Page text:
change jobs, communities, countries. They will work on a turbulent frontier
of new information and technological advances. They will have to make
ethical and moral judgments based on the reliability of their own
gyroscopes, more than on received wisdom. They will need confidence to
choose their own directions. They will need the ability to capture the
energy of change rather than being captured by it. They must be able to
prosper in a global economy. Their success as individuals, citizens, and
leaders will require both enduring skills and a platform of knowledge and
values against which to assess an explosion of new information and
"The task of liberal education, as we see it, today, is to instill capacity
for critical and creative thinking that can address unfamiliar and changing
circumstances, to engender a moral sensibility that can weigh consequences
beyond self, and to establish an enduring love of learning for its own sake.
We intend that Wesleyan’s graduates have a strong sense of public purpose
and responsibility for the global future. Wesleyan education for the 21st
I have great confidence in the civic education you have received and
developed at Wesleyan. You care enough to act. You will know enough to find
the levers of change. You will figure out ways to capture and direct the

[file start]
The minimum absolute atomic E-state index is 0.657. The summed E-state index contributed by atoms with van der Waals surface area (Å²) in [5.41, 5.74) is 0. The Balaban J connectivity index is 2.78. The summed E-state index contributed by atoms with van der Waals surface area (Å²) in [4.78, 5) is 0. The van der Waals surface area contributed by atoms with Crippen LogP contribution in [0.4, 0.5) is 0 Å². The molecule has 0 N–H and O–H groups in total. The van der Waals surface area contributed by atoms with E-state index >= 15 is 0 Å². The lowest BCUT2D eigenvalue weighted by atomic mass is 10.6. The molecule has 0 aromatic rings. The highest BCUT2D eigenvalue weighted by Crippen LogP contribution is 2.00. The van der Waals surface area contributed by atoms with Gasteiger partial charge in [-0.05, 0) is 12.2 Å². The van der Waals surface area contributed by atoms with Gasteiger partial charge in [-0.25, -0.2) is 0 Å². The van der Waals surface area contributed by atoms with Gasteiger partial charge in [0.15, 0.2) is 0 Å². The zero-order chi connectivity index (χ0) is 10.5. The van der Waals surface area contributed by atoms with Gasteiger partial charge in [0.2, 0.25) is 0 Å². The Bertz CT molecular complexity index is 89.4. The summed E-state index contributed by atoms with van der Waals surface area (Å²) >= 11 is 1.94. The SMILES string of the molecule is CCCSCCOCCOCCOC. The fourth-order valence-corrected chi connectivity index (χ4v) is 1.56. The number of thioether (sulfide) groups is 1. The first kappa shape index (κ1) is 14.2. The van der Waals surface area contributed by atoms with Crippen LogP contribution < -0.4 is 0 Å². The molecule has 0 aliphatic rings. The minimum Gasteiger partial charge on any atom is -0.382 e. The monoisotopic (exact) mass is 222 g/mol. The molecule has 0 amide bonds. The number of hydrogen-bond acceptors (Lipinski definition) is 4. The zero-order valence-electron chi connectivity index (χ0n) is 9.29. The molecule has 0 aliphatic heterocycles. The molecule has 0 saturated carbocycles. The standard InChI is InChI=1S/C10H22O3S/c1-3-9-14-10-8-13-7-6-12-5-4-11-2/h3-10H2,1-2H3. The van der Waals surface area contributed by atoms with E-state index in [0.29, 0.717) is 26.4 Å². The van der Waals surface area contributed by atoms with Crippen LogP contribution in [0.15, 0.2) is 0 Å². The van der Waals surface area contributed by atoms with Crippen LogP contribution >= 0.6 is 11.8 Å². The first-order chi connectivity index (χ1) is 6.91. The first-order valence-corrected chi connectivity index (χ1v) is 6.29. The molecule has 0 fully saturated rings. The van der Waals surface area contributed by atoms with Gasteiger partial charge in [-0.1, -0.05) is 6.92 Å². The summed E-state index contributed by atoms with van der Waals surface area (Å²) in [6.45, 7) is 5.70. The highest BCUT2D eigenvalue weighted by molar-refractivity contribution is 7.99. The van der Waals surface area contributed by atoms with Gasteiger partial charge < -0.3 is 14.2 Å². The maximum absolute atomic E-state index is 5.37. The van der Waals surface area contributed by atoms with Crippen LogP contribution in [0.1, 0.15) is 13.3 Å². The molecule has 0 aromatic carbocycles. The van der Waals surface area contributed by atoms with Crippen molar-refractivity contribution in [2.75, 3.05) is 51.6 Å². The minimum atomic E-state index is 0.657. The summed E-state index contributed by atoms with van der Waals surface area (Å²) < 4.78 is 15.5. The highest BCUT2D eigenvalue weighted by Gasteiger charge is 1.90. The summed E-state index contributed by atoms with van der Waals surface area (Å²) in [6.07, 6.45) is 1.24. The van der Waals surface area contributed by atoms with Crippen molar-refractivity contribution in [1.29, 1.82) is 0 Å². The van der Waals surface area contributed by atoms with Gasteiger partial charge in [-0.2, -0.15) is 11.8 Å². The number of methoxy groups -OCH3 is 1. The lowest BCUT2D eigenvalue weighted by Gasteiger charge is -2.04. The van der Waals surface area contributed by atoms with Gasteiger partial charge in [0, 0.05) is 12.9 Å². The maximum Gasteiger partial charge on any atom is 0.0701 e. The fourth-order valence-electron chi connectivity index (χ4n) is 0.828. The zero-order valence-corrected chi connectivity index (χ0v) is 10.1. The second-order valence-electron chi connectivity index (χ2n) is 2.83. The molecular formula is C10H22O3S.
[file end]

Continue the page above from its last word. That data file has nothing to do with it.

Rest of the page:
forces of change that are all around us. I have already seen you take action
in residential life, in the classroom, and in the community, and you have
shown that you are the people who will affect change. This has been your
response to Hurricane Katrina, to the Indian Ocean Tsunami, to the tragedy
in Darfur, to Virginia Tech, to your Middletown neighbors, and to issues
here on campus including your leadership on environmental concerns. By
working together, by transcending geographical, cultural, economic, and
political boundaries to promote positive change, you have given each other
valuable peripheral vision that will help orient you in these struggles.
I have traveled a lot during these twelve years, meeting with Wesleyan
alumni/ae of all classes. They are accomplished academically, but they are,
in addition, risk takers, change makers and people, individually and
collectively, with an extraordinarily high level of concern for the welfare
of society. The class of 2007 will find a lot of kindred spirits.
Fisk saw being “educated in reference to the public good” as an antidote to
selfishness that might allow people to err. Having been educated in
reference to the public good at Wesleyan, I suggest that its importance is
positively empowering or, as I said earlier, enabling. It nourishes breadth
of vision which helps you make life choices that are important and valid. It
draws you to common enterprises that are stronger than separate ones. Those
common enterprises will, if they are sound, be populated with the kinds of
diversity of colleagues who have learned to appreciate Wesleyan.
Whatever your daily work or profession, your influence will be greater if it
includes public commitments. Reference to public good can provide regular
There is one more thing I want to say to the class of 2007, Midge and send
our love and congratulations and expect to stay in touch.
Thank you very, very much.